We just saw how someone could describe our brain as an “Enchanted Loom”. How our brains work, on a basic level, isn’t that hard to understand. We can start with our senses that feed into the brain. For instance, well understood cells in our eyes convert light into electrical pulses, sent along nerve cells to the brain. Nerve cells are also called neurons, and each has many long, thin branches connected to other neurons. It takes many electrical pulses from many neurons to cause another neuron to send its electrical pulse, which may then reach many other different neurons. A number of connected neurons make simple “logic gates”, similar to those in computers. Many logic gates linked together can process information like a computer does. But how do they get connected the right way? Our genes, built by trillions of our Ancestors over millions of years of evolution, give us the starting structure, and our history builds the rest, ending up with trillions of neurons, and a hundred trillion connections between them!

The incredible realization here is that this shows how the mind works. These basic chemical reactions and electrical pulses, all working in milliseconds, make up your every thought from “where did I leave my keys?”, to “Yes! I’ll marry him!”. I don’t know about you, but I find that realization to be mind blowing. We are our brains, without a need for the idea visiting ghosts from some imagined supernatural realm. There are no disembodied “minds”, and so any damage or chemical change to our brains affects (or even eliminates) our thoughts. My thoughts seem to me to be the essence of who I am, yet, at the simplest level, they are undeniably made up of basic chemical reactions! And it’s not just my brain that is this amazing, but your brain, or his brain, or her brain, too! We are surrounded by so many of these incredible thinking chemical, biological machines!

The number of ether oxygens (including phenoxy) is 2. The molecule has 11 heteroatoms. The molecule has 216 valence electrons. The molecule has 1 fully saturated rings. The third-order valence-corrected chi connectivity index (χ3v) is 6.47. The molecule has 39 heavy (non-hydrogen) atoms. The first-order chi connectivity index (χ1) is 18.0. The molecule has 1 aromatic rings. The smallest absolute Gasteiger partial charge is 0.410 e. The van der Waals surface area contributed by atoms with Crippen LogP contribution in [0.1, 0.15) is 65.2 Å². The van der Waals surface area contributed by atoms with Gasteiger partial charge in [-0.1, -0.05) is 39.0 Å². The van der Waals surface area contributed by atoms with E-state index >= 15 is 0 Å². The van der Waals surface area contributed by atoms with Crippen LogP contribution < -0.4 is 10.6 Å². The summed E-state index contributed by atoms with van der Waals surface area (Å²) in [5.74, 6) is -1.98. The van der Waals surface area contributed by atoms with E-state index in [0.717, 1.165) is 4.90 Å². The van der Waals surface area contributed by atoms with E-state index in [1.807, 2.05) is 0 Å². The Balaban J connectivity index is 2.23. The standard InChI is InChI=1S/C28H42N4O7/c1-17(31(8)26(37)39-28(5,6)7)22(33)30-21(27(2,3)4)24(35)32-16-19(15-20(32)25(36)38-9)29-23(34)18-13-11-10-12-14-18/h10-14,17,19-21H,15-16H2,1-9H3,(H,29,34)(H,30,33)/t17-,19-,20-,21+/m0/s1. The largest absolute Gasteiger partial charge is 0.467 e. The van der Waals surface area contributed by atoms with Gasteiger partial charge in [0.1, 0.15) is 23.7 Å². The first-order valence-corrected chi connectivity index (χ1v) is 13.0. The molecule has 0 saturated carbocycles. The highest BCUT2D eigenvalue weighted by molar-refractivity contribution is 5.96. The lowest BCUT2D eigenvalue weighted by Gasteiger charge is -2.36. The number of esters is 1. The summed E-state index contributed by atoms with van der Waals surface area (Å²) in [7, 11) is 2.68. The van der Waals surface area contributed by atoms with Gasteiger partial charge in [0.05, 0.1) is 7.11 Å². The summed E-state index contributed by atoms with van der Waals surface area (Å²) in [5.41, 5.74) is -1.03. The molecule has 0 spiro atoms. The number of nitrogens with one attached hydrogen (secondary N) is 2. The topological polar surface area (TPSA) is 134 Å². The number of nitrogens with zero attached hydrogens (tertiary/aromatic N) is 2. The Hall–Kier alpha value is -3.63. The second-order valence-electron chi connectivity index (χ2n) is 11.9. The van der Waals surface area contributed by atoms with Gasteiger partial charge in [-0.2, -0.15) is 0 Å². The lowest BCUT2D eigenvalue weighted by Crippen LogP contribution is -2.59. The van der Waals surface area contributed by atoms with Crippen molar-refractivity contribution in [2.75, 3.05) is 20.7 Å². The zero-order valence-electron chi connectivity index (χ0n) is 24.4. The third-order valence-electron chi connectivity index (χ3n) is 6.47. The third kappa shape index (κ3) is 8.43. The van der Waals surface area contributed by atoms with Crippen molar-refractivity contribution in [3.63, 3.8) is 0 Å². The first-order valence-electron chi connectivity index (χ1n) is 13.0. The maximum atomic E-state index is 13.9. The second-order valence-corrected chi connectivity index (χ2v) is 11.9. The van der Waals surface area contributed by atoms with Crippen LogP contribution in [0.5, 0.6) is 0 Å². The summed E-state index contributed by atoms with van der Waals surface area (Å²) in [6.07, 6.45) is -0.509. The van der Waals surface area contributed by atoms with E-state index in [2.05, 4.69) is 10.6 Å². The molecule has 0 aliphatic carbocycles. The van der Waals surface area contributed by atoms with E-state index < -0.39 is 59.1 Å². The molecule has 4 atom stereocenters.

And what if we turn our gaze skyward?

As a ball of plasma a million times bigger than the entire Earth, the sun is not a ball of fire – it’s much too hot for even fire to exist! A few numbers can show us nature more clearly, and for someone who loves our Universe like me, practically everything about nature is “spiritual”.

So how can we conceive of the sheer awesomeness of our Sun? Size? Oh yeah, we already did that. Ok, how about power? The energy output of the Sun produces over 18 million times more energy in one second what the entire worldwide nuclear arsenal! Our local star produces that flood of energy by nuclear fusion, turning 370,000,000,000,000,000,000,000,000,000,000,000,000 (that’s 3.7 X 1038) hydrogen atoms into helium, which by Einstein’s famous E=mc2 equation, directly converts 4 million metric tons of matter into energy each second. If every grain of sand on Earth were instead several whole planet Earths, then the total number of grains of sand on all those millions of quadrillions of Earths would still be less than the number of hydrogen atoms fused every second by the Sun! And all that energy is only just barely enough to keep gravity at bay.

We could go on all day. It’s truly mindbending. I find it even more mindbending to realize that all this energy has caused simple molecules on Earth to organize over millions of years to be able to build cities, sing whalesongs, understand DNA, and even to love a new baby.
OK, that’s it for now. I can’t write anymore….. I see my fingers moving as I type…. Nerve cells firing….. the actin and myosin molecules converting ATP into motion….. motion causing the electron fields of the keyboard to repel……………. the electrical… ………………………………